Keeping up with the Mehras: Lessons from Dil Dhadakne Do on what not to say to your family during lockdown
As Dil Dhadakne Do completes five years today on 5 June, some takeaways on how to deal with your family when you are stuck with them during lockdown.
Okay, let's admit. While some of us are stuck with our families during the lockdown, we aren't really going all 'Gallan Goodiyaan' with them.
Zoya Akhtar's family drama Dil Dhadakne Do, that completes five years today, revolved around a high-society Delhi family, and how they brush their issues under the carpet because of the "log kya kahenge" syndrome.
Yes, most of us may not be as posh as the Mehras. But it is safe to assume that problems like theirs trickle down to all classes in India. And it is made worse by the ongoing lockdown induced by the coronavirus outbreak. The Mehras were stuck together, and forced to confront each other on a cruise ship. We may not be on board the Sovereign, but the situation is rather similar. They were surrounded by endless stretches of ocean, which happens to be the virus in our case.
In that case, are we ready to confess to our families what part of them has been bothering us all this while?
Well... let's try.
More than what we should do, Dil Dhadakne Do tells what we must not. Firstly, if it is a family that is reuniting after a long time, and has no plans of going different ways because of the lockdown, it is natural that the members may not have completely risen above their facade. They may be happy (but not too much) to reconnect, but need a li'l (or a lot) space of their own.
In that case, one must NOT do what Neelam (Shefali Shah) did when her husband Kamaljit (Anil Kapoor) tries to make love to her on their 30th anniversary.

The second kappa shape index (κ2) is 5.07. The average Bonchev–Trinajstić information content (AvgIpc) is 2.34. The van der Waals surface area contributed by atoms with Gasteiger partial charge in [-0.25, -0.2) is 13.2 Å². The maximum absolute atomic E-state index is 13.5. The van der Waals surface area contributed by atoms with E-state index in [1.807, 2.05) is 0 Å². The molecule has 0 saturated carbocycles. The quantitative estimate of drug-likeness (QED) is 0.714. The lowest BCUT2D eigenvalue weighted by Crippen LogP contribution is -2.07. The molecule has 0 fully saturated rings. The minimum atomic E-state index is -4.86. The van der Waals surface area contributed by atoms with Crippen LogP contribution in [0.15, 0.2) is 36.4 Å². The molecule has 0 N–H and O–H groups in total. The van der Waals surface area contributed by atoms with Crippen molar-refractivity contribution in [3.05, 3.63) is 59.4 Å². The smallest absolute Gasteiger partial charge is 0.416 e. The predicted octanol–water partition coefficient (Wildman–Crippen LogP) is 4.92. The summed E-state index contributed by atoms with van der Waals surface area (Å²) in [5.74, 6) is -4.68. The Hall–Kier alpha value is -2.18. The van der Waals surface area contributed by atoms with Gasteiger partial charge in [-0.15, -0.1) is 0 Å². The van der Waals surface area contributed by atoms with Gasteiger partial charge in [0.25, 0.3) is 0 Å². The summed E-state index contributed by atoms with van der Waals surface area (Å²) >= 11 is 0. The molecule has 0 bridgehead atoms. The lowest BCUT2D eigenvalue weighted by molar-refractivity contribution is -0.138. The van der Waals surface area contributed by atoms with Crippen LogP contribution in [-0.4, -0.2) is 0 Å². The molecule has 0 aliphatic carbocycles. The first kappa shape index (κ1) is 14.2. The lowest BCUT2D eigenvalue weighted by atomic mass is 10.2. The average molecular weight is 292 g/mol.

Clearly, not everyone feels "on top of the world" all the time. Although I would love that on a t-shirt.
Now that the guards are down, one cannot pretend to be polite. Then how does a poor, helpless parent make their presence felt? By bribing.
Greasing the palms of a loved one is every Indian parent's timepass™. But Dil Dhadakne Do tells us why a parent must steer clear of any bribing, even if it is offering the most extra bribe — an airplane.
A bribe, irrespective of how alluring the offer is, will only take one so far. It is the age of being atmanirbhar, and any tech-friendly child can dodge the tempting bait of a mom-made chocolate walnut brownie through a DIY YouTube tutorial. Or read our very own How I Became A Boss column, and indulge in sourdough baking and cider mulling.
Now that every family member feels self-reliant, how does one tell the other to keep social distancing within the house? Because annoyance > virus.
Whatever you do, do NOT do what Ayesha (Priyanka Chopra Jonas) does when she dares to blurt out a confession, rather hesitantly, in Dil Dhadakne Do.
What do you mean you're not compatible? You're Punjabi! And play
squash tennis! In any case, you do not say the C-word to your family. Got a confession? Keep it to yourself.
But how long can one keep oneself to the house AND keep a confession to oneself? It will eventually make its way out, worse, as a rant. No? Ask Kabir (Ranveer Singh).
Again, you don't lecture your parents on sanskar, morality, prathishta, anushashan, and all that Gurukul jazz. It will only add another person in the room for the rest of the lockdown. No, not Pluto Mehra, but Awkward Mehra, who will sit, with his legs spread wide, between your dad and you.
Then how does one deal with the awkwardness and other inevitable issues with family? Well, as the film showed, you jump out of the ship, and in Farah Ali's (Anushka Sharma) words, "then you sink or swim, baby". The lockdown, like Dil Dhadakne Do, has taught us how to live with our families despite the differences, just like we will learn to live with the virus now.
So, even if you chuck the life jacket, and dive straight into the ocean, your fam is likely to come chasing in a lifeboat, only to say, "Beta, mask toh pehen le."
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